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Graffiti Bridge

(With apologies to the used-to-be and now-is-again artist Prince)

I was talking to a potential client last week, and was getting pushed back because their current social media efforts aren’t doing much for them. In fact, they are pretty negative. They have added comments to articles and whitepapers on their website, and to be generous the comments are horrible.

Not just horrible as in mean to the brand, but a snakepit of trolldom, angry ad hominem and content-free commentary.

“See!” they tell me. “We put the comment system up, and look what happened!”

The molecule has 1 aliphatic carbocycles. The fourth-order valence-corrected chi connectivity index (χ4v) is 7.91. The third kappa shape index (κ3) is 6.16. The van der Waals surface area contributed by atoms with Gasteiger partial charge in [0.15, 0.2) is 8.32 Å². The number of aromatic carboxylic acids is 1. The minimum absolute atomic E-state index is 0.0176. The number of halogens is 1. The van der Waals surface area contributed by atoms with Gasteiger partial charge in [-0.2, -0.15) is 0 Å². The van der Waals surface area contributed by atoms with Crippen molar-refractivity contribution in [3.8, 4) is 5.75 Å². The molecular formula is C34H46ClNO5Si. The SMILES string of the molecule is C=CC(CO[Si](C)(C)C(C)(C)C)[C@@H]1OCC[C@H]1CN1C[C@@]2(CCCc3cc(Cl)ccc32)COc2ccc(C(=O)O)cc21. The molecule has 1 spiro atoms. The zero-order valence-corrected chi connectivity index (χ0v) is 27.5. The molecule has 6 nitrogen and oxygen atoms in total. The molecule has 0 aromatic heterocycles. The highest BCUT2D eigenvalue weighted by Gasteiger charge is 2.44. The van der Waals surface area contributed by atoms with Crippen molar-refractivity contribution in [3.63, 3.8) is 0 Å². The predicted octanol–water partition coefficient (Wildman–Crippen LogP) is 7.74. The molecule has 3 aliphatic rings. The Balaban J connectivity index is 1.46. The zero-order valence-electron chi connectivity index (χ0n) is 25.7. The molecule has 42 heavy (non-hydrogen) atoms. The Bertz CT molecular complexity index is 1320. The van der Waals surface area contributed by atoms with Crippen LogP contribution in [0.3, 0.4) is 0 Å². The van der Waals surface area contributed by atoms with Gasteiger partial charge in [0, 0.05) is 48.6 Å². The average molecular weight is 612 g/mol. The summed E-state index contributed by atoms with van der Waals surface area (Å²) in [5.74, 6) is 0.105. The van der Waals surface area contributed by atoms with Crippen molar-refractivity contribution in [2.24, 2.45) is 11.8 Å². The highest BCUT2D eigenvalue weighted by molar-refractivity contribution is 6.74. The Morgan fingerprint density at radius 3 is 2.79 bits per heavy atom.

Here is where I mentally bang my head against the conference table.

“Look,” I explain. “What’s the difference between an alley in Beverly Hills and an alley in Compton?”

Blank look.

“No tagging on the buildings in BH. Why? because it’s obvious that the people in change care. When graffiti goes up, it’s gone the next day. The homeowners actually use the alleys and the police actually patrol them.

In Compton? Not so much. Which is why taggers are free to do their worst.

When you put up a comments system and walk away, you’re creating Compton.”

“So how do I create Beverly Hills?”

“Participate!” Participate in your own discussion forums. Make every author who writes something agree to go to the forums and engage at least twice a day. Make it part of their job.”

Because if you’re setting up forums and walking away, you’re just creating unmonitored back alleys where people are going to feel free to express their worst attributes.

Don’t do that.

For some tips on how, see this post.